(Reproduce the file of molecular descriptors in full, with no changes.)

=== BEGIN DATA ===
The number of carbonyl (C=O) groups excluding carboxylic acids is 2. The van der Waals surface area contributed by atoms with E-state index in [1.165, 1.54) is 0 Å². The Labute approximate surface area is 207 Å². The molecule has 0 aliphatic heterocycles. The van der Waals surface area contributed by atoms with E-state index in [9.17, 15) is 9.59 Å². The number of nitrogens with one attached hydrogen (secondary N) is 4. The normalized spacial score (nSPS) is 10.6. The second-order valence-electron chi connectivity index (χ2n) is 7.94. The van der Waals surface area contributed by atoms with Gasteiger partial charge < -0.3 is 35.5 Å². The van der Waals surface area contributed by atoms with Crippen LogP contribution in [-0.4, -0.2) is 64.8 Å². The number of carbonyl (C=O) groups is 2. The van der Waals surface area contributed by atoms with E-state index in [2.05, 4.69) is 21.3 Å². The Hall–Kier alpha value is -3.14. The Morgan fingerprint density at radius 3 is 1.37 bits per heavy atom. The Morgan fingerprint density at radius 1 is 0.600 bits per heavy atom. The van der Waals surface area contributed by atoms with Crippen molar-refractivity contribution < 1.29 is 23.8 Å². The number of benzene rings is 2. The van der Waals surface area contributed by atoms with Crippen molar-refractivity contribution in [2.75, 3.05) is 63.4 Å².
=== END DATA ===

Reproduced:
The number of carbonyl (C=O) groups excluding carboxylic acids is 2. The van der Waals surface area contributed by atoms with E-state index in [1.165, 1.54) is 0 Å². The Labute approximate surface area is 207 Å². The molecule has 0 aliphatic heterocycles. The van der Waals surface area contributed by atoms with E-state index in [9.17, 15) is 9.59 Å². The number of nitrogens with one attached hydrogen (secondary N) is 4. The normalized spacial score (nSPS) is 10.6. The second-order valence-electron chi connectivity index (χ2n) is 7.94. The van der Waals surface area contributed by atoms with Gasteiger partial charge < -0.3 is 35.5 Å². The van der Waals surface area contributed by atoms with Crippen LogP contribution in [-0.4, -0.2) is 64.8 Å². The number of carbonyl (C=O) groups is 2. The van der Waals surface area contributed by atoms with E-state index in [2.05, 4.69) is 21.3 Å². The Hall–Kier alpha value is -3.14. The Morgan fingerprint density at radius 3 is 1.37 bits per heavy atom. The Morgan fingerprint density at radius 1 is 0.600 bits per heavy atom. The van der Waals surface area contributed by atoms with Crippen molar-refractivity contribution < 1.29 is 23.8 Å². The number of benzene rings is 2. The van der Waals surface area contributed by atoms with Crippen molar-refractivity contribution in [2.75, 3.05) is 63.4 Å².